DETROIT WATER SUPPLY.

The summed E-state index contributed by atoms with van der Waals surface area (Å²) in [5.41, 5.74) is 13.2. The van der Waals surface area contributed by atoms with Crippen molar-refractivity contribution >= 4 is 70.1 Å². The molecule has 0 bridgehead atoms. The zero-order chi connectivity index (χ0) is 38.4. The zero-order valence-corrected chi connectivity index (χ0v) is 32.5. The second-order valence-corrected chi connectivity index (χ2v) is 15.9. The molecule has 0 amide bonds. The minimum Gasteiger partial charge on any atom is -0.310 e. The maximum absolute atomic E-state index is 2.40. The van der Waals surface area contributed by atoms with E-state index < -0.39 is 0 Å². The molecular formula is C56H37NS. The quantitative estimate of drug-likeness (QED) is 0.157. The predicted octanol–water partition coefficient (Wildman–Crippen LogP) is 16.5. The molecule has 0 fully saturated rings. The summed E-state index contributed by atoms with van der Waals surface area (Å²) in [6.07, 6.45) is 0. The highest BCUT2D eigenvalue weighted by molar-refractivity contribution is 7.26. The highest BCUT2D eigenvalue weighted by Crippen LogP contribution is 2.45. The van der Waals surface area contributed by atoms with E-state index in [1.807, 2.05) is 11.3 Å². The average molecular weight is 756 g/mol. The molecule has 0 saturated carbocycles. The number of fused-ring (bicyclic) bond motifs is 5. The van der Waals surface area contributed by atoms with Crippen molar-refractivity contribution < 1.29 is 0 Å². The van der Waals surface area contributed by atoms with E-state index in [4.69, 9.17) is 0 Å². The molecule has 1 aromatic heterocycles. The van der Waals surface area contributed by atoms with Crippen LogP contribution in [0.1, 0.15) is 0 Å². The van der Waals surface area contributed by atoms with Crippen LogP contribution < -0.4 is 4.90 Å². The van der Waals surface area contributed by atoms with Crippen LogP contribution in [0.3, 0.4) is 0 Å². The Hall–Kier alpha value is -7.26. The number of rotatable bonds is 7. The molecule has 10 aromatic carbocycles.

The report of the Board of Health of Detroit, Mich., says: “Detroit may be said to have been more fortunate than otherwise in having limited typhoid to the present rate when all circumstances are considered. That the element of fortunate circumstances may not be overloaded, due attention should be directed toward the purification of the present water supply.” When Dr. W. H. Price, health officer, was asked how the safeguarding of the health of the people was to be accomplished, he replied by installing a filtration system. Ihe present lime treatment is only a temporary expedient. It might prove entirely ineffective in the event of extremely heavy pollution of the water, and the ultimate safeguard against this threatened heavy pollution is a filtration plant. This recommendation seems rational especially when it is considered that lake waters generally require filtration as they are polluted within certain zones and as the pollution extends so has the zone from winch good water may be taken. The most effective method in such a case as Detroit to procure pure water is to filter it.